If you’re somewhat familiar with investing, you may know that the Roth IRA is a great retirement-savings vehicle.
To understand why this is so, it’s necessary to be familiar with a Roth IRA’s features. When you contribute to a Roth IRA, your earnings have the potential to grow tax free, provided you don’t start taking withdrawals until you’re 59½ and you’ve had your account at least five years. The amounts you contributed aren’t taxed when withdrawn because you’ve already paid taxes
on the money you put in. The potential for tax-free earnings can continue even when your beneficiaries inherit your Roth IRA, though you’ll need to consult with your tax advisor on this issue.
A Roth IRA also offers other features that can help you build resources for retirement while possibly helping your surviving family members. You can contribute to your Roth IRA for as long as you have some earned income, up to the contribution limits, and as long as you meet certain income limitations. If you’ve officially “retired,” you might do some consulting or part-time work. So you could put some of your earnings into your Roth IRA. This ability to keep funding your Roth IRA virtually indefinitely can give you more flexibility in managing your retirement income — and, depending on how you do manage that income and what your other objectives may be, you may also end up with more money that could be left to your beneficiaries.
Unlike a traditional IRA or a 401(k), a Roth IRA does not require you to start taking minimum distributions at age 70½. You are never required to withdraw money from your Roth IRA. By leaving your account intact for as long as possible, you’ll potentially have more money available for a variety of options — one of which may involve leaving sums to your beneficiaries. Your non-spouse beneficiaries must take annual required minimum distributions, but they have the option to take the distributions over their lifetime.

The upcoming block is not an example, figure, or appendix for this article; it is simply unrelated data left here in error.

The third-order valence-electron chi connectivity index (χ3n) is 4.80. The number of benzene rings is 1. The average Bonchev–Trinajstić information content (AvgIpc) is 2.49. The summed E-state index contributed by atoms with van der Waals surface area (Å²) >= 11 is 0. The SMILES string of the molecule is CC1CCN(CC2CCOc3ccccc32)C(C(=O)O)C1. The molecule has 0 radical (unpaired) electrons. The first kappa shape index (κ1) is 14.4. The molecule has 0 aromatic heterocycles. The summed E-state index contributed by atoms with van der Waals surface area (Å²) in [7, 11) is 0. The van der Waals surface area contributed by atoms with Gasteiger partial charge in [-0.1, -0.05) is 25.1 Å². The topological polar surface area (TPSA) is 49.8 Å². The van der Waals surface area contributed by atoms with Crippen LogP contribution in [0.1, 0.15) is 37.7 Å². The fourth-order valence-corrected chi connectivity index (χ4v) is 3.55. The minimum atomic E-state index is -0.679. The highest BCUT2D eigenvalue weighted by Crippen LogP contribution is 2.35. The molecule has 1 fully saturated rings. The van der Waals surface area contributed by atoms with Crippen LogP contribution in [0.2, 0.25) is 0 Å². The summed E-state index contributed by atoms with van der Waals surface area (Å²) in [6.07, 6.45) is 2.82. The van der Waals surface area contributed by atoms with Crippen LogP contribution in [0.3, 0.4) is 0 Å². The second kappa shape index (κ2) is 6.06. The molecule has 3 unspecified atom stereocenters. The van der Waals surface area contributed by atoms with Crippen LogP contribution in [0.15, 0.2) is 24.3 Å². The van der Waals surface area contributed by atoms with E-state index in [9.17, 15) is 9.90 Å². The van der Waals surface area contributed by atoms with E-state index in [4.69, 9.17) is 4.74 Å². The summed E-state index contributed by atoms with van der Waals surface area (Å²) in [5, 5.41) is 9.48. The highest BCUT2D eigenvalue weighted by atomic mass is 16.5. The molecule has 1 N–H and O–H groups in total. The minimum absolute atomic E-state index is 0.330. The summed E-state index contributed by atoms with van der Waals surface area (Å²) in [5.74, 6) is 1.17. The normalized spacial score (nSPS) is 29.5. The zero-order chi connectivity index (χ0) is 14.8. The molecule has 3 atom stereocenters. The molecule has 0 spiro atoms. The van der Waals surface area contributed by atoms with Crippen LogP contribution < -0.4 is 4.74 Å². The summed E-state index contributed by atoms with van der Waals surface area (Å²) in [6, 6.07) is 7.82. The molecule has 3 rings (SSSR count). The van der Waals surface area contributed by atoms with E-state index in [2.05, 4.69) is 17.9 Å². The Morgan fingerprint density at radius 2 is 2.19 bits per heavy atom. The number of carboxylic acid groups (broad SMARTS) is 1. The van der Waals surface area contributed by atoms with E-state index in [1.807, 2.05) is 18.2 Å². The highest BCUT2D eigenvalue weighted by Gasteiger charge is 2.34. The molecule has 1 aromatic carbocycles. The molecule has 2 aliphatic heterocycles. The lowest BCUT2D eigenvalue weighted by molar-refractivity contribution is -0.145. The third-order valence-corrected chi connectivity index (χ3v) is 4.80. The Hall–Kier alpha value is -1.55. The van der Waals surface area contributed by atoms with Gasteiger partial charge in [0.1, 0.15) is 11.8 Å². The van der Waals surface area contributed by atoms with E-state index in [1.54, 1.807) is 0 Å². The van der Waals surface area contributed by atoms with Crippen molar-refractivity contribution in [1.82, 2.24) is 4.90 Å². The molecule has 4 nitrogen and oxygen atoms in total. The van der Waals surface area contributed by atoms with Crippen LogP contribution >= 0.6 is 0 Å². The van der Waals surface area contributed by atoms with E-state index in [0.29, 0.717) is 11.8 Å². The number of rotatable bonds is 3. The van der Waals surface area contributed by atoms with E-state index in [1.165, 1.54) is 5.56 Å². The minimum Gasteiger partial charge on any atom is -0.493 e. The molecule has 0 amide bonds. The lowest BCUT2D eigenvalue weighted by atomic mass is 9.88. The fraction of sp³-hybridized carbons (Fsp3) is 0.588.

When you invest in a Roth IRA, your goal, first and foremost, is to help fund your retirement. Basically all your decisions regarding your Roth IRA — how much to contribute, where to invest the money and when to begin taking withdrawals — should be based on your own retirement goals. However, as a side benefit to investing in a Roth IRA, you may find that you could help out the next generation, or two, of your family.
This article was written by Edward Jones for use by your local Edward Jones Financial Advisor.
Edward Jones, its employees and financial advisors are not estate planners and cannot provide tax or legal advice. You should consult your estate-planning attorney or qualified tax advisor regarding your situation.Information provided by Tim Hanstad, Edward Jones financial advisor, 5525 Merle Hay Road, Johnston, 278-2525.